Author + information
- Received September 2, 2010
- Revision received November 9, 2010
- Accepted November 18, 2010
- Published online May 10, 2011.
- Thais Coutinho, MD⁎,†,
- Kashish Goel, MD⁎,†,
- Daniel Corrêa de Sá, MD⁎,
- Charlotte Kragelund, MD, PhD‡,
- Alka M. Kanaya, MD§,
- Marianne Zeller, PhD∥,
- Jong-Seon Park, MD¶,
- Lars Kober, MD, PhD‡,
- Christian Torp-Pedersen, MD, PhD‡,
- Yves Cottin, MD, PhD#,
- Luc Lorgis, MD#,
- Sang-Hee Lee, MD¶,
- Young-Jo Kim, MD¶,
- Randal Thomas, MD, MSc⁎,†,
- Véronique L. Roger, MD, MPH⁎,†,
- Virend K. Somers, MD, PhD⁎,† and
- Francisco Lopez-Jimenez, MD, MSc⁎,†,⁎ ()
- ↵⁎Reprint requests and correspondence:
Dr. Francisco Lopez-Jimenez, Division of Cardiovascular Diseases, Mayo Clinic, 200 First Street Southwest, Rochester, Minnesota 55905
Objectives The aim of this study was to examine the association of central (waist circumference [WC] and waist-hip ratio [WHR]) and total obesity (body mass index [BMI]) measures with mortality in coronary artery disease (CAD) patients.
Background The question of which measure of obesity better predicts survival in patients with CAD is controversial.
Methods We searched OVID/Medline, EMBASE, CENTRAL, and Web of Science from 1980 to 2008 and asked experts in the field for unpublished data meeting inclusion criteria, in which all subjects had: 1) CAD at baseline; 2) measures of WC or WHR; 3) mortality data; and 4) a minimum follow-up of 6 months.
Results From 2,188 studies found, 6 met inclusion criteria. We obtained individual subject data from 4, adding unpublished data from a cardiac rehabilitation cohort. A variable called “central obesity” was created on the basis of tertiles of WHR or WC. Cox-proportional hazards were adjusted for age, sex, and confounders. The final sample consisted of 15,923 subjects. There were 5,696 deaths after a median follow-up of 2.3 (interquartile range 0.5 to 7.4) years. Central obesity was associated with mortality (hazard ratio [HR]: 1.70, 95% confidence interval [CI]: 1.58 to 1.83), whereas BMI was inversely associated with mortality (HR: 0.64, 95% CI: 0.59 to 0.69). Central obesity was also associated with higher mortality in the subset of subjects with normal BMI (HR: 1.70, 95% CI: 1.52 to 1.89) and BMI ≥30 kg/m2 (HR: 1.93, 95% CI: 1.61 to 2.32).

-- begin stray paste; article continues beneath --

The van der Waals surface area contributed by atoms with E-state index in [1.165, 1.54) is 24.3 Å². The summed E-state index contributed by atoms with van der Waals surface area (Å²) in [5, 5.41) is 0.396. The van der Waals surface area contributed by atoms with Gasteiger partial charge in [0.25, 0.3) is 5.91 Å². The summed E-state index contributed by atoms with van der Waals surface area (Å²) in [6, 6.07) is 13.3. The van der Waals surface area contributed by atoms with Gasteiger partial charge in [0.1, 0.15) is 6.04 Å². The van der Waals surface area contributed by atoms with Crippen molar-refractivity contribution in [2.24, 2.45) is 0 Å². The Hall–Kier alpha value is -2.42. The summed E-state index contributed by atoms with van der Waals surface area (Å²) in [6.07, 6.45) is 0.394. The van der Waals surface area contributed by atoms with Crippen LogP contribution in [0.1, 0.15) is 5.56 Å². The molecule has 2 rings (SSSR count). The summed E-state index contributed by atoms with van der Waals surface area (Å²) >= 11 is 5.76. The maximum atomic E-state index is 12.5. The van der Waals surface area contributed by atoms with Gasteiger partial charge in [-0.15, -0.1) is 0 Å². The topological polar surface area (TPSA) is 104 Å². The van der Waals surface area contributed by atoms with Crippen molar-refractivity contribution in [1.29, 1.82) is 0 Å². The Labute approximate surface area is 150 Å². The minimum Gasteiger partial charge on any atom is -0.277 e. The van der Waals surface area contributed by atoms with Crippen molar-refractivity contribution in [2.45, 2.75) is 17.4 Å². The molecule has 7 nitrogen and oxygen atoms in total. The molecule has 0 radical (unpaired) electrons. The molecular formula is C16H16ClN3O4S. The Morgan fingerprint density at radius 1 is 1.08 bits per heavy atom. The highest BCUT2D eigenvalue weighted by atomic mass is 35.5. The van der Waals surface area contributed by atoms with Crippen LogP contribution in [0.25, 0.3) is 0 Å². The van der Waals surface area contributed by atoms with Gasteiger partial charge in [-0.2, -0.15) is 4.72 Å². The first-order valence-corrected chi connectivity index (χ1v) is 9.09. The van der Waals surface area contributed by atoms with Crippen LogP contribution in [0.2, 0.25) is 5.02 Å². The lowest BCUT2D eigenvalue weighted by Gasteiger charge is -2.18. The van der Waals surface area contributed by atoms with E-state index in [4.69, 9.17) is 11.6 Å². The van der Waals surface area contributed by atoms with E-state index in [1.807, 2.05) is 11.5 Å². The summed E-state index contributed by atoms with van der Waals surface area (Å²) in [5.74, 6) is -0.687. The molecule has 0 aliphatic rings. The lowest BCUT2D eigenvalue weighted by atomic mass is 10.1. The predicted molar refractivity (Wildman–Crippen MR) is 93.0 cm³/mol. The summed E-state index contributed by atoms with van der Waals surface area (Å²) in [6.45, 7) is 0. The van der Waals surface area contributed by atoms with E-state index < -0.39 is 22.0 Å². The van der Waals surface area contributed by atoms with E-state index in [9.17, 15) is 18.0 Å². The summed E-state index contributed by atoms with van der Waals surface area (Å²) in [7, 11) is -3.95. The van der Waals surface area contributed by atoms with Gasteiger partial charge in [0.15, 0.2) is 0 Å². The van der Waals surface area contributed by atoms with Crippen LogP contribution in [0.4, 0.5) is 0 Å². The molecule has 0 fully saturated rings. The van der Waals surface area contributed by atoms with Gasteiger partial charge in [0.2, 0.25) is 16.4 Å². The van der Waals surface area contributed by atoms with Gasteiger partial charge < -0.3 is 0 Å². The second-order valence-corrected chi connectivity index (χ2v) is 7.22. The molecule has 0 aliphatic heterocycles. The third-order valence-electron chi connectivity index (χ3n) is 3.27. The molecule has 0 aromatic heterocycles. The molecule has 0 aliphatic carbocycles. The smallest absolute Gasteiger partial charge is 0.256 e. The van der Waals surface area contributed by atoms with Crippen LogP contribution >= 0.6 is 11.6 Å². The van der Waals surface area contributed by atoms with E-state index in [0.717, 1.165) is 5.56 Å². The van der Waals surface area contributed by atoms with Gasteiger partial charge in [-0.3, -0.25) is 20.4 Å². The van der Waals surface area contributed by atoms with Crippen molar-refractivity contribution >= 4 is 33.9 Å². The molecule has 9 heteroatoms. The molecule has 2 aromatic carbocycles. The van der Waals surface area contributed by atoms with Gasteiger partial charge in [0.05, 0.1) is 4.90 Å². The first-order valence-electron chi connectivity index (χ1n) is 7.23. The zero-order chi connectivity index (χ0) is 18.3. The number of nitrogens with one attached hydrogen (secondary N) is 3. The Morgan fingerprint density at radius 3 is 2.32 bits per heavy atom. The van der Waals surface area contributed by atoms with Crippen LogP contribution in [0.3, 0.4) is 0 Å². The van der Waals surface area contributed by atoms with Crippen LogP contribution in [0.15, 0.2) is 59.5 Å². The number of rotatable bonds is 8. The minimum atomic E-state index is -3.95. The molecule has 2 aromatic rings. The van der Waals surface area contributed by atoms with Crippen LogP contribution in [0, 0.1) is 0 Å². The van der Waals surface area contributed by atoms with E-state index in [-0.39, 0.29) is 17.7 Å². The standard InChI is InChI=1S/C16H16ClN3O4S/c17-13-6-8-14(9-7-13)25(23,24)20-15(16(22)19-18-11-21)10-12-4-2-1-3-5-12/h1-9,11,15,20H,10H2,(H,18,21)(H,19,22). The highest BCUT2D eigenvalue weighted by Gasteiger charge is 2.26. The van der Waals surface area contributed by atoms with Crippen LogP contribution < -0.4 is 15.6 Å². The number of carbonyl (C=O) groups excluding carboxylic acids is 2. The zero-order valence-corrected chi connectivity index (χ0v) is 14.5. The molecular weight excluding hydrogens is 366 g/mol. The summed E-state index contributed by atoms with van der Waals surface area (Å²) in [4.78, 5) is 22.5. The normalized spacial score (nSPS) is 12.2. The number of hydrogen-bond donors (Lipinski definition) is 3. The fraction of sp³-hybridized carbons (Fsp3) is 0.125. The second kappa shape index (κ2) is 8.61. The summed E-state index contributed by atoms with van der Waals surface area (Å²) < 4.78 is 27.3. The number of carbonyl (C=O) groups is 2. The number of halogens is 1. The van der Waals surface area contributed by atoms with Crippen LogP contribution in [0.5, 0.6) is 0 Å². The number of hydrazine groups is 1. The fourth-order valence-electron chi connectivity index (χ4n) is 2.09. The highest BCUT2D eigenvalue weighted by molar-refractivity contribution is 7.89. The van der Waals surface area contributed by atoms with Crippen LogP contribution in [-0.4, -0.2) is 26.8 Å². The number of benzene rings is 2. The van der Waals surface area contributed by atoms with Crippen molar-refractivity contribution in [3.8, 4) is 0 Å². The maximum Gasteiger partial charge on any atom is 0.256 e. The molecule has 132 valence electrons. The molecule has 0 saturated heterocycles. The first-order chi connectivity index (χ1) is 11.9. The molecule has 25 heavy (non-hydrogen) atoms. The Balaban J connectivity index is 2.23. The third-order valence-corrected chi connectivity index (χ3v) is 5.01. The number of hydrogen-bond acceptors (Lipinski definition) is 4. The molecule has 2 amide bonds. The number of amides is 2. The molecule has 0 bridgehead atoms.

Conclusions In subjects with CAD, including those with normal and high BMI, central obesity but not BMI is directly associated with mortality.
Dr. Torp-Pedersen is on the steering committee of SCOUT (sponsored by Abbott), has given paid lectures with Abbott, served on the advisory board for Neurosearch, and has received lecture honoraria and advisory honoraria from Abbott and Neurosearch. Dr. Thomas reports receiving a research grant from the Marriott Family Program in Individualized Medicine and community health awards from Stratis Health and Blue Cross-Blue Shield of Minnesota. Dr. Somers reports receiving research grants from Select Research, Phillips Respironics Foundation, ResMed, and Sorin, Inc., and is a consultant for ResMed, Cardiac Concepts, Johnson & Johnson, Apnex Medical, Sova, and Merck. All other authors have reported that they have no relationships to disclose.
- Received September 2, 2010.
- Revision received November 9, 2010.
- Accepted November 18, 2010.
- American College of Cardiology Foundation